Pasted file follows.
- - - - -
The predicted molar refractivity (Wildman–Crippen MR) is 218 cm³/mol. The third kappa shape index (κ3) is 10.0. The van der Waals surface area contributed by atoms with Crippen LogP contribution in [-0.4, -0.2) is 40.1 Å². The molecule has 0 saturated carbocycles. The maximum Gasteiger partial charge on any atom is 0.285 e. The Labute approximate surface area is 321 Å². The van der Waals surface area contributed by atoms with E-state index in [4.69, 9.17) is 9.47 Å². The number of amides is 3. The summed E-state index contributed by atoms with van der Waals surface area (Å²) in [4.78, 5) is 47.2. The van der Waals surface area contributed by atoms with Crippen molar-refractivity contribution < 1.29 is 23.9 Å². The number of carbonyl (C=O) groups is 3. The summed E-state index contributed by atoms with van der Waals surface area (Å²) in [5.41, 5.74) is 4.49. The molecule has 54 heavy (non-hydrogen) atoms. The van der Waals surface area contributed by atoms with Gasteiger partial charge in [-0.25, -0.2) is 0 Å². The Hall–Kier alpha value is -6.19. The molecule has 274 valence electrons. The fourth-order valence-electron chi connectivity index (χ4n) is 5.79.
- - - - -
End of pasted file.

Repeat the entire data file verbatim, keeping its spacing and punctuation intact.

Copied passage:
The predicted molar refractivity (Wildman–Crippen MR) is 218 cm³/mol. The third kappa shape index (κ3) is 10.0. The van der Waals surface area contributed by atoms with Crippen LogP contribution in [-0.4, -0.2) is 40.1 Å². The molecule has 0 saturated carbocycles. The maximum Gasteiger partial charge on any atom is 0.285 e. The Labute approximate surface area is 321 Å². The van der Waals surface area contributed by atoms with E-state index in [4.69, 9.17) is 9.47 Å². The number of amides is 3. The summed E-state index contributed by atoms with van der Waals surface area (Å²) in [4.78, 5) is 47.2. The van der Waals surface area contributed by atoms with Crippen molar-refractivity contribution < 1.29 is 23.9 Å². The number of carbonyl (C=O) groups is 3. The summed E-state index contributed by atoms with van der Waals surface area (Å²) in [5.41, 5.74) is 4.49. The molecule has 54 heavy (non-hydrogen) atoms. The van der Waals surface area contributed by atoms with Gasteiger partial charge in [-0.25, -0.2) is 0 Å². The Hall–Kier alpha value is -6.19. The molecule has 274 valence electrons. The fourth-order valence-electron chi connectivity index (χ4n) is 5.79.